**13. Cost Per Acquisition**

The CPA or Cost Per Acquisition is the B2B sales metric that calculates the amount of money that you pay for each conversion made through a specific channel or source. It’s hard to estimate because it usually varies from one channel to another and from one source to the other. For example, your CPA through Google AdWords will be way higher than your CPA through email marketing.

CPA is a common term used to describe the cost per acquisition of a lead. CPL is similar, except it focuses more on the cost per lead rather than the cost per acquisition.

While some may not consider CPL to be as important as CPA, it is still very useful for getting a better understanding of your marketing ROI. As you might expect, CPL is calculated by dividing the total cost of a lead by the number of leads generated.

The formula is as follows:

CPL = Total Cost of Lead / Number of Leads Generated

A CPL of $10 means that you spent $10 to generate each lead, a CPL of $5 means you paid $5 for each lead, and so on.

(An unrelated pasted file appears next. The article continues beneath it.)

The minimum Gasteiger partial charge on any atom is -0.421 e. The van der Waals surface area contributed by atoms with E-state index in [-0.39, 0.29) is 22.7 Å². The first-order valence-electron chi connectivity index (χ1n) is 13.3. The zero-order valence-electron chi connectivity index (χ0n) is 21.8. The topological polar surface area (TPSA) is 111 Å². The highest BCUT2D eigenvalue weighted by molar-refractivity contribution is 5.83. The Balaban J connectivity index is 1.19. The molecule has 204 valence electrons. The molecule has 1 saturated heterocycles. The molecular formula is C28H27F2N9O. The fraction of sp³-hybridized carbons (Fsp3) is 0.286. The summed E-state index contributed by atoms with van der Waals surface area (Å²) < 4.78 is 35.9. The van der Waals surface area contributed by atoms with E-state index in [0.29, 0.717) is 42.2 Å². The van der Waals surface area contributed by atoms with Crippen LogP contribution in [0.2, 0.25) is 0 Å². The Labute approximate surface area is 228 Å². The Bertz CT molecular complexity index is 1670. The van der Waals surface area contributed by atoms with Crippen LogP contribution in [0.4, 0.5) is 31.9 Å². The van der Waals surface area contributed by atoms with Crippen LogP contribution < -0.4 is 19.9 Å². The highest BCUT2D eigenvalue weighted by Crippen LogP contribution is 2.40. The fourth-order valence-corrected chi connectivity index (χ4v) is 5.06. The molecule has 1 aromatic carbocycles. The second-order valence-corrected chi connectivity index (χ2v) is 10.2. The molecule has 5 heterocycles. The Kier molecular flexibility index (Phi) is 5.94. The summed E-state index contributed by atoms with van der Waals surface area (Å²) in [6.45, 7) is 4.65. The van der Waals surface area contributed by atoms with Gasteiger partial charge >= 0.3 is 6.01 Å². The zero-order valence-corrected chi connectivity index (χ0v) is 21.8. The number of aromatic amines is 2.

**14. Churn Rate**

A churn rate is the B2B sales metric that shows the percentage of customers who leave your company within a certain period of time. This number is calculated by dividing the number of customers who left your company during a given period by the total number of customers at the beginning of that period.

For example, if you have 100 customers at the beginning of a month and 40 of them leave by the end of the month, your churn rate is 40%.

**Why Should You Calculate Your Churn Rate?**

Churn rate is an important B2B sales metric to measure because it tells you how well your business retains customers. In some industries, such as finance and telecom, companies are expected to have very low churn rates. In other industries, such as retail and travel, companies are expected to have higher rates.